xxx to be here ?
First, this breaks the localization properties of verifiers (to which I subscribe: the op should be verifiable without having to jump around thousands of lines of IR).
But assume we throw out the localization requirements, any user of this op now must take into account both the operands and the
memref<1x1xf32> type to perform transformations etc. So in practice the only thing we have done is move our APIs from
type.getShape(). This is a net increase in complexity IMO.
This is what the current verifier of the op requires.
However, in the absence of mixed value or attr, we are either forced to:
- always use the dynamic case and give up on static information (non-starter)
- go to case 3
If we want to be able to represent the
memref<1x1xf32> case with only SSA values, we have to relax the verifier to never check for more information than the rank and elemental type, since all the following types would be technically valid:
memref<?x?xf32>, … I believe this is overly restrictive.
Additionally, the argument of “case 1” remains: users of these ops will still have to manipulate
type.getShape(). But this is further complexified by the fact that the type itself may not be the most static possible type, because of polymorphism. So the actual information every user of the APIs is exposed to is even more complex than
In contrast, with the current design, WYSIWYG:
- an attribute forces a static value in the type when appropriate
- a value forces a
?in the type where appropriate
- canonicalization / folding turns an SSA value into an attribute and a more static type where appropriate
- everything composes with
makeComposedFoldedAffineApplywhich is powerful
- the “added complexity” of a vector of “value or attr” is really inherent to the op semantics: if one restricts the API to vector of values only, the problem is only displaced and the cognitive price will actually be higher.
I’d prefer that we start recognizing that ValueOrAttr is fundamental to higher-level IRs than pointers + structs and have a single thing to represent it uniformly across the codebase (including in the GEP case because we should not have multiple names and implementations for the same thing).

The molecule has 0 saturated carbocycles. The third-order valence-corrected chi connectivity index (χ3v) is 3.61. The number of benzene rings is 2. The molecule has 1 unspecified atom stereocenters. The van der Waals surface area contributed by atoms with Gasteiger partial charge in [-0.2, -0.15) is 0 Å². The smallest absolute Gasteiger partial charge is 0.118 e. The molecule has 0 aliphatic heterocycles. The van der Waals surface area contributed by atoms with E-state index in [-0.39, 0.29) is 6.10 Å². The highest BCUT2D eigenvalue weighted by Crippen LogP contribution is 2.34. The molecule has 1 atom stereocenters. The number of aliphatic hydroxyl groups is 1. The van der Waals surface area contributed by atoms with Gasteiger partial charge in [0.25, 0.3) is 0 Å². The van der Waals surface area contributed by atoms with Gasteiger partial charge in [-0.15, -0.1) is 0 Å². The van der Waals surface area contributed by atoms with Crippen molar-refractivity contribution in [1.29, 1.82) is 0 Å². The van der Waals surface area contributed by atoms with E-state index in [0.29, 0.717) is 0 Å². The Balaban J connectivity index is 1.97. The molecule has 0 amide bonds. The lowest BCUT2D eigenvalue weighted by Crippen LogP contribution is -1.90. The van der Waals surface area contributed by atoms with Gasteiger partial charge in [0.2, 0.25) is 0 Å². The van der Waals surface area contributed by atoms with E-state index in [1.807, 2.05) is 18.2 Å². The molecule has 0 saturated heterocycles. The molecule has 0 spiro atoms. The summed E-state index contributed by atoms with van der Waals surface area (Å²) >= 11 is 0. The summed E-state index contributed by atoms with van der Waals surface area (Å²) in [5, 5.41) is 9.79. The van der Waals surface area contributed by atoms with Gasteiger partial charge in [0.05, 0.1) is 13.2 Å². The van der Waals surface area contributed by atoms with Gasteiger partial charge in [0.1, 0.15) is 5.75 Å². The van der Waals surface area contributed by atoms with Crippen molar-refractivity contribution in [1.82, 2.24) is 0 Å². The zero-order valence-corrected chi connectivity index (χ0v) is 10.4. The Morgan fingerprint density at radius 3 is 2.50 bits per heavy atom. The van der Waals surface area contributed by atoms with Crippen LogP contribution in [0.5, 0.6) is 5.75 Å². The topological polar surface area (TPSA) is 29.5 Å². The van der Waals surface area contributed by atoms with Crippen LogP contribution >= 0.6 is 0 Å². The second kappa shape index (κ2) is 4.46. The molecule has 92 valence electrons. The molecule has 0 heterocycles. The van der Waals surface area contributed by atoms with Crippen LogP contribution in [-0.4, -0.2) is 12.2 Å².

I don’t quite get what’s “restrictive” here?
This model seems like just fine to me, and is quite commonly used! As mentioned above in his thread this is why the
InferTypeOpInterface supports checking for “type compatibility”.
This is “nice to have”, but I still fail to see how fundamental this is actually.
By the way you have to check all the verification before doing this kind folding (since folding should not break the IR verified), this is another complexity here.
The other side of it, is that then the consumer can expect it to be “correct”
Yes, this is part of op design and is indeed subject to tradeoffs (e.g. what is guaranteed at definition does not need to become a switch at all users). I have found it easier to work with a tight verifier that does not accept “whatever” type but I would certainly love to see an alternative design and its implications on transformations.
True, currently this is achieved by having a tight coupling between the static/dynamic nature of operands and the return type. I.e. if inferReturnType returns null then canonicalization fails.
Note however that this is an illustration that is orthogonal to the question of using APIs and printing/parsing with “value or attr” vs
operand values + type information + other one-off attributes information, which has also surfaced in the GEP case. I believe where possible / makes sense lists of “value or attr” are significantly nicer to work with.
In the limit, it is possible there is nothing fundamental: as long as the information is in the IR, it can be recovered with custom C++, for every op independently (e.g. GEP). I believe standardizing common patterns does help reduce cognitive load and reduce the risk of error introduced by reimplementing the same thing multiple times.
Actually, there may be something deeper here: forcing SSA values everywhere seems it would also skew the op design towards Case 3 if we keep the localized verifier requirements.